Chrystia Freeland deploys $ 25.1 billion health and economy package to fight COVID-19


OTTAWA – The Trudeau government will spend an additional $ 25.1 billion to boost immediate health and economic measures to get Canada through the pandemic, and is planning an additional three-year stimulus package of up to $ 100 billion to foster a economic recovery that he still accepts the horizon.

Finance Minister Chrystia Freeland unveiled her first major economic and fiscal plan in a fall update that featured what she called “the biggest economic relief package for our country since World War II.”

It includes new spending of $ 13 billion for Ottawa’s COVID-19 vaccine treatment plans, $ 1 billion to set national standards for long-term care homes and to help provinces meet those standards , and new credit supports for hard-hit business sectors. such as tourism, hospitality, travel, arts and culture.

It also includes “down payments” on Freeland’s plan to “build back better” with money for child care, long-term care and a green stimulus package.

To pay it all off, Canada will continue to borrow and will run a deficit of $ 381.6 billion in 2020-21, the largest budget deficit since World War II.

That deficit number is very likely to increase, financial documents suggest, because if the virus continues to spread and new lockdowns take a larger share, then Ottawa will be forced to spend more on direct supports.

In addition, the deficit of $ 381.6 billion does not include stimulus spending planned between $ 70 billion and $ 100 billion over three years. This needs to be rolled out in detail in a full budget in the new year.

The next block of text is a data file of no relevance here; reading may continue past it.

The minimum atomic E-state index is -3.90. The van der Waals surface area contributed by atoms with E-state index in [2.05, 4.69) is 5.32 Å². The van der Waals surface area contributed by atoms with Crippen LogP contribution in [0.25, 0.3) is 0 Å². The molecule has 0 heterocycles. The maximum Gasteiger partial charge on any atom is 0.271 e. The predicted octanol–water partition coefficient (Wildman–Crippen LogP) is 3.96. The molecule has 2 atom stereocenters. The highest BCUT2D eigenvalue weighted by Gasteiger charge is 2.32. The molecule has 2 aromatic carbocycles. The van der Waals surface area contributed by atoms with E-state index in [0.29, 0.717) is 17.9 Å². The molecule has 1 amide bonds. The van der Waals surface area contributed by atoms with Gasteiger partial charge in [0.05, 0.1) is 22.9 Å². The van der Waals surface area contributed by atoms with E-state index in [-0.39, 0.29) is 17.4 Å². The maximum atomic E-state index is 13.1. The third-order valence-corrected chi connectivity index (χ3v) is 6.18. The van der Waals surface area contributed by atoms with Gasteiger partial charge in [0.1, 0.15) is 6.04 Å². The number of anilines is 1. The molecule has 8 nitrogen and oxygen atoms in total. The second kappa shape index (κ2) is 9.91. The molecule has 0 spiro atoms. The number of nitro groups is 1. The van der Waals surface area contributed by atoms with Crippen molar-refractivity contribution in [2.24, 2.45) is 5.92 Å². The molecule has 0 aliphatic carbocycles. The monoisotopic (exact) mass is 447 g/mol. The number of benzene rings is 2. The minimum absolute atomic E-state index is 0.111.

Freeland said this will amount to three to four percent of GDP, spending she described as crucial to speeding up a recovery “once the virus is under control.”

Freeland described the big brushstrokes of what she called the upcoming “growth plan”, and just a few details, including $ 2.6 billion over the next seven years for energy-efficient home renovations and about 3 billion dollars over the next fiscal year for children’s benefits, early childhood education workers and a secretariat to begin the work of building the system.

There were several measures sure to be immediately popular:

  • Freeland will introduce new temporary assistance for low- and middle-income families of up to $ 1,200 in 2021 for every child under six whose families are eligible for the Canada Child Benefit, a measure that will cost $ 2.4 billion of dollars.
  • Ottawa will lower the GST / HST sales tax on face masks and face shields, a move that will only make a small slash of $ 95 million in federal coffers.
  • Ottawa will eliminate interest on the federal portion of Canada Student Loans and Canada Apprentice Loans for 2021-2022.
  • There will be new taxes on digital giants, which could bring in up to $ 6.5 billion, officials said.

Overall, Freeland touted his concern for workers, especially women hit hard by the toll of the pandemic, the so-called “surrender.”